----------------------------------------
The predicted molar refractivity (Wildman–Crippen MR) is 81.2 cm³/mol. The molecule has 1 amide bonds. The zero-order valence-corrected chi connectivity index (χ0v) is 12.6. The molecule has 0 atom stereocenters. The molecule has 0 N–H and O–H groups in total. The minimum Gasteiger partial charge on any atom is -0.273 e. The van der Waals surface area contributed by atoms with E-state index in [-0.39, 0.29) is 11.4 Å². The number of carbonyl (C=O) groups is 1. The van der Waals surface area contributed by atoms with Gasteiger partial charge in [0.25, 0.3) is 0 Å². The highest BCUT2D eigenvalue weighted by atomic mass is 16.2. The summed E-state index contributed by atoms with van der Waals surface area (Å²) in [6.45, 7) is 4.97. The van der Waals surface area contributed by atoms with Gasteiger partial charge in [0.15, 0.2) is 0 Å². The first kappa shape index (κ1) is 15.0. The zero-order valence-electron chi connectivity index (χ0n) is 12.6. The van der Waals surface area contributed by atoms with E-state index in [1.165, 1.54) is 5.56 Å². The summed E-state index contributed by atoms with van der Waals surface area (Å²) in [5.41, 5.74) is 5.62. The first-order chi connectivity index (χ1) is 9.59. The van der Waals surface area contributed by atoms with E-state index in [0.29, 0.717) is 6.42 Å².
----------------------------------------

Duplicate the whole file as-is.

The predicted molar refractivity (Wildman–Crippen MR) is 81.2 cm³/mol. The molecule has 1 amide bonds. The zero-order valence-corrected chi connectivity index (χ0v) is 12.6. The molecule has 0 atom stereocenters. The molecule has 0 N–H and O–H groups in total. The minimum Gasteiger partial charge on any atom is -0.273 e. The van der Waals surface area contributed by atoms with E-state index in [-0.39, 0.29) is 11.4 Å². The number of carbonyl (C=O) groups is 1. The van der Waals surface area contributed by atoms with Gasteiger partial charge in [0.25, 0.3) is 0 Å². The highest BCUT2D eigenvalue weighted by atomic mass is 16.2. The summed E-state index contributed by atoms with van der Waals surface area (Å²) in [6.45, 7) is 4.97. The van der Waals surface area contributed by atoms with Gasteiger partial charge in [0.15, 0.2) is 0 Å². The first kappa shape index (κ1) is 15.0. The zero-order valence-electron chi connectivity index (χ0n) is 12.6. The van der Waals surface area contributed by atoms with E-state index in [1.165, 1.54) is 5.56 Å². The summed E-state index contributed by atoms with van der Waals surface area (Å²) in [5.41, 5.74) is 5.62. The first-order chi connectivity index (χ1) is 9.59. The van der Waals surface area contributed by atoms with E-state index in [0.29, 0.717) is 6.42 Å².